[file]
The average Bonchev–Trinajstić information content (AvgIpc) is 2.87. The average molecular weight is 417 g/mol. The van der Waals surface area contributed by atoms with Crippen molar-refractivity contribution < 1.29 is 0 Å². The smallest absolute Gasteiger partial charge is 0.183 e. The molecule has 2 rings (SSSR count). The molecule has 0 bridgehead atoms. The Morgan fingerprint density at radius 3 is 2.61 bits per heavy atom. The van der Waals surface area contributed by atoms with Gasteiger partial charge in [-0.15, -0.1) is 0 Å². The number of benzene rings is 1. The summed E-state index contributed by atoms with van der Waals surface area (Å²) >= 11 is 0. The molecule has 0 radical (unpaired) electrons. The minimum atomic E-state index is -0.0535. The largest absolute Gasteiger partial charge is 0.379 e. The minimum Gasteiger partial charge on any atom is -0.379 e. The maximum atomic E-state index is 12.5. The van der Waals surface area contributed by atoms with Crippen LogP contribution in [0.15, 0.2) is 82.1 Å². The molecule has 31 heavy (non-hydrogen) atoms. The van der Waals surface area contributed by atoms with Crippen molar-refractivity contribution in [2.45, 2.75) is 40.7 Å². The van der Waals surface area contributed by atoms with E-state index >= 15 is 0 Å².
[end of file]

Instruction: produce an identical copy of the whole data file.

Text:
The average Bonchev–Trinajstić information content (AvgIpc) is 2.87. The average molecular weight is 417 g/mol. The van der Waals surface area contributed by atoms with Crippen molar-refractivity contribution < 1.29 is 0 Å². The smallest absolute Gasteiger partial charge is 0.183 e. The molecule has 2 rings (SSSR count). The molecule has 0 bridgehead atoms. The Morgan fingerprint density at radius 3 is 2.61 bits per heavy atom. The van der Waals surface area contributed by atoms with Gasteiger partial charge in [-0.15, -0.1) is 0 Å². The number of benzene rings is 1. The summed E-state index contributed by atoms with van der Waals surface area (Å²) >= 11 is 0. The molecule has 0 radical (unpaired) electrons. The minimum atomic E-state index is -0.0535. The largest absolute Gasteiger partial charge is 0.379 e. The minimum Gasteiger partial charge on any atom is -0.379 e. The maximum atomic E-state index is 12.5. The van der Waals surface area contributed by atoms with Crippen LogP contribution in [0.15, 0.2) is 82.1 Å². The molecule has 31 heavy (non-hydrogen) atoms. The van der Waals surface area contributed by atoms with Crippen molar-refractivity contribution in [2.45, 2.75) is 40.7 Å². The van der Waals surface area contributed by atoms with E-state index >= 15 is 0 Å².